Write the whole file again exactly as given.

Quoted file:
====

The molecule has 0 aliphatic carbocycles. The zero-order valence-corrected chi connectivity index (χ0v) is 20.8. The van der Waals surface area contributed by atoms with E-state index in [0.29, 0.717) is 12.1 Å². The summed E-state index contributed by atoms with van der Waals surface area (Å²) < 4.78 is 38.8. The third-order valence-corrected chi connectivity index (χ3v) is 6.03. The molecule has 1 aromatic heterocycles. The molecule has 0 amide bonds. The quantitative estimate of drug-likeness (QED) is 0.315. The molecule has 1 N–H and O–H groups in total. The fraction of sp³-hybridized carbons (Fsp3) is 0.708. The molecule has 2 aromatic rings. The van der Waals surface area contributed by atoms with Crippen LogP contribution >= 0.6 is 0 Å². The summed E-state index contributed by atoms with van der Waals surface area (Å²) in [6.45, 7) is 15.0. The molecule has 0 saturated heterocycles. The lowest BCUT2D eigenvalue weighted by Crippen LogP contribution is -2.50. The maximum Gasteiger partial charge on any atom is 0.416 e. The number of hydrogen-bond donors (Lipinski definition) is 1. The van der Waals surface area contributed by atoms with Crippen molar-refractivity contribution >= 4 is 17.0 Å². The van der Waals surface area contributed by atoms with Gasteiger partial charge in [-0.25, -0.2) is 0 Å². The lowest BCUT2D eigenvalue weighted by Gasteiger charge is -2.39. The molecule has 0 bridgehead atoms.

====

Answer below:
The molecule has 0 aliphatic carbocycles. The zero-order valence-corrected chi connectivity index (χ0v) is 20.8. The van der Waals surface area contributed by atoms with E-state index in [0.29, 0.717) is 12.1 Å². The summed E-state index contributed by atoms with van der Waals surface area (Å²) < 4.78 is 38.8. The third-order valence-corrected chi connectivity index (χ3v) is 6.03. The molecule has 1 aromatic heterocycles. The molecule has 0 amide bonds. The quantitative estimate of drug-likeness (QED) is 0.315. The molecule has 1 N–H and O–H groups in total. The fraction of sp³-hybridized carbons (Fsp3) is 0.708. The molecule has 2 aromatic rings. The van der Waals surface area contributed by atoms with Crippen LogP contribution >= 0.6 is 0 Å². The summed E-state index contributed by atoms with van der Waals surface area (Å²) in [6.45, 7) is 15.0. The molecule has 0 saturated heterocycles. The lowest BCUT2D eigenvalue weighted by Crippen LogP contribution is -2.50. The maximum Gasteiger partial charge on any atom is 0.416 e. The number of hydrogen-bond donors (Lipinski definition) is 1. The van der Waals surface area contributed by atoms with Crippen molar-refractivity contribution >= 4 is 17.0 Å². The van der Waals surface area contributed by atoms with Gasteiger partial charge in [-0.25, -0.2) is 0 Å². The lowest BCUT2D eigenvalue weighted by Gasteiger charge is -2.39. The molecule has 0 bridgehead atoms.